Career Transitions: How Amy Gravino Turned Her Passion Into Her ProfessionBy Amy Gravino | October 18, 2022
Amy Gravino is a prominent autism sexuality advocate, relationship coach at Rutgers University (NJ), media personality and international speaker. But she didn't start out this way. Early in her career she moved across country to Seattle and took her first office job. It would also be her last. She found it through a temp agency that did not specialize in autism or finding employment for people with ASD. There was no on-site support in place; no one for her to check in with or whom she could ask for help if needed. After a series of miscommunications, she decided to disclose her diagnosis to her coworkers. Shortly after, her supervisors decided they no longer needed a temp. But it wasn’t entirely a negative experience. She says it helped her find her purpose and lead her to where she is today.
Below Amy shares how she landed her current job and a message to other autistic adults: to have a successful career, the most important person you need to know is yourself.
In 2020, I started a new job as a relationship coach in the Rutgers Center for Adult Autism Services (RCAAS). The timing couldn’t have been stranger, as I was there for all of two days before Spring Break, and then a global pandemic happened. Work finally resumed in person in the Fall of last year, and it some ways, it truly feels like I didn’t start at the RCAAS until then.
As an autistic adult, I’ve had more than my share of disappointing and frustrating experiences with employment. Starting a new job in the midst of a pandemic and waiting a year and a half to even meet most of my co-workers was the last thing I could have expected. The prolonged isolation coupled with the trepidation I felt after my previous jobs left me with feelings of such uncertainty, and questions not unlike the ones I used to ask in my elementary school years:
Will I fit in? Will the others like me? Am I going to be able to do what everyone expects me to do?
Returning to the Rutgers campus in September of 2021 felt like the first day of school all over again. The one established relationship I had was with Dr. Christopher Manente, the Executive Director of the RCAAS. We’d met five years earlier at an event outlining the vision for the RCAAS and then again at a panel I spoke on that was organized by Dr. Manente in 2019, forming a connection that would prove more fruitful than I could have imagined.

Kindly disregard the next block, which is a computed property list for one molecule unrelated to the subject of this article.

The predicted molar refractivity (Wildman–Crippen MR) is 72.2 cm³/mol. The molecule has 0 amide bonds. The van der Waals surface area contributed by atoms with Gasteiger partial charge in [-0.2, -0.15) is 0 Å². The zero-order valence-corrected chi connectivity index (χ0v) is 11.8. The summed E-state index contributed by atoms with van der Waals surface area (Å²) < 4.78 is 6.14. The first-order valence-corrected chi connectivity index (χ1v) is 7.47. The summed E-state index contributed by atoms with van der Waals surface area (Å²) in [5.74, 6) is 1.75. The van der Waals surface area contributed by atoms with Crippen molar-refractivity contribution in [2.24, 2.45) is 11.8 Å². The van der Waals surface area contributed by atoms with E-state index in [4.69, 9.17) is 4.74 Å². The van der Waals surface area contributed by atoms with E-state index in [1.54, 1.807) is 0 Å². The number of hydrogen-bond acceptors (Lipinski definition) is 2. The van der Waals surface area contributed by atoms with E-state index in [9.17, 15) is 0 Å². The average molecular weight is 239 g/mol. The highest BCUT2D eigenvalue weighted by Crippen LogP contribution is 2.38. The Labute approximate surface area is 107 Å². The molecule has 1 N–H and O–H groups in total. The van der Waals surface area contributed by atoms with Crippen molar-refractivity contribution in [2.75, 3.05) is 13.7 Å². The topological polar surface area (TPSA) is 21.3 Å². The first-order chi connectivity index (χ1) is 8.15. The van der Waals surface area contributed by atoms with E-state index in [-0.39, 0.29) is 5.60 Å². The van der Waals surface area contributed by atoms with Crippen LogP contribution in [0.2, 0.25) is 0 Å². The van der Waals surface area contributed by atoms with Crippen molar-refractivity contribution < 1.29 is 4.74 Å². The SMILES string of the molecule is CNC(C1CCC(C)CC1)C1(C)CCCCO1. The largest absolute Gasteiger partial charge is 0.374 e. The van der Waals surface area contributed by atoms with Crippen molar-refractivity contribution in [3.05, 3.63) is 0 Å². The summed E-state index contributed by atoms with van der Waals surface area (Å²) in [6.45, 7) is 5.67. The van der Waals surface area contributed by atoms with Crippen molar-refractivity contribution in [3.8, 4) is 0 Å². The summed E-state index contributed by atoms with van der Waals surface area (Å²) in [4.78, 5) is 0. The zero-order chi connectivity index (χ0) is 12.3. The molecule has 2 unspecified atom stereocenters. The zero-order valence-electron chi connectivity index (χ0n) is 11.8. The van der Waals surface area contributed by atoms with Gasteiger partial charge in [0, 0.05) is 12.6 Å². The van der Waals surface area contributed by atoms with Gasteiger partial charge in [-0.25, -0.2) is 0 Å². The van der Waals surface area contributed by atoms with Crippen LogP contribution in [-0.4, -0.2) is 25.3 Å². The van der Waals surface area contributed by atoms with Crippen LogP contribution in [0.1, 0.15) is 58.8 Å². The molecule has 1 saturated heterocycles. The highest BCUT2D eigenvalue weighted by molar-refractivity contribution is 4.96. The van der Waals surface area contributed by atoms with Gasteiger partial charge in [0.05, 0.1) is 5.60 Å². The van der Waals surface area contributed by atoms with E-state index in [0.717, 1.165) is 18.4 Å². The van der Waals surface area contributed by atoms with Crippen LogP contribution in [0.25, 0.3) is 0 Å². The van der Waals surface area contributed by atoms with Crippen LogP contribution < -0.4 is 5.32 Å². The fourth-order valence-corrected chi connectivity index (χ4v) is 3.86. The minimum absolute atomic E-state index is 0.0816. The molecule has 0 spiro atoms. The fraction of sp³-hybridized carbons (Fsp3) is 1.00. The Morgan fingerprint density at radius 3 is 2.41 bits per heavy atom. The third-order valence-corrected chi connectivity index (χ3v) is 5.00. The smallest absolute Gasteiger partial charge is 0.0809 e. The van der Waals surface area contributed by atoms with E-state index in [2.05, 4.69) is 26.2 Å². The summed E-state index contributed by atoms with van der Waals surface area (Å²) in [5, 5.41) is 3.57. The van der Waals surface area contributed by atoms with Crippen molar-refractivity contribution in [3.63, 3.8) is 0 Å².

As a relationship coach, I work one-on-one with the participants in the SCALE (Supporting Community Access through Leisure and Employment) program and the CSP (College Support Program) to help them navigate issues related to friendships, relationships, and sexuality. And while it may seem ideal on paper to have an autistic adult working in an environment that is all about supporting autistic adults, I have still faced challenges adjusting to and understanding the workplace.
Being the only autistic employee at the RCAAS, my role has extended beyond educating the students to my co-workers, to helping them to reimagine their preconceived biases and ideas about autism. It is an opportunity that I only wish I would have had in previous jobs, where my colleagues’ knowledge and understanding of autism and neurodiversity was extremely limited.
But where the desire to have that understanding was nearly absent from my past workplaces, at Rutgers, my colleagues and supervisors are more than eager to listen, to collaborate, and to learn, and it has made all the difference.
Knowing that I am valued matters. Knowing that my perspective and my background is an integral part of me having this job matters. It has motivated me to do the best I can and given me the confidence to fully be myself at work.
Since I started at the RCAAS two years ago, so much has changed, both at Rutgers and in the world at large. My role has changed, and I am taking on ever-growing responsibilities, including applying for and receiving a $25,000 grant—my first as a Principal Investigator—in collaboration with Dr. Vanessa Bal, Director of the PSC (Psychological Services Clinic), to develop a sex education curriculum for students on the autism spectrum.
So many autistic adults are still struggling, still fighting to find the job and the workplace environment that is right for them. It took me many years to realize that I need to work in a field and in a position that means something to me, rather than just doing something for a paycheck. When it comes to getting a job, we hear so often that it’s who you know, not what you know that counts.
But what I have learned is that the most important person you need to know is yourself—who you are, what you’re passionate about, and what you need to be successful. Be that person—the person you are, who no one else can be, and the employers who are paying attention, and who understand the value of having different kinds of minds, will stand up and take notice.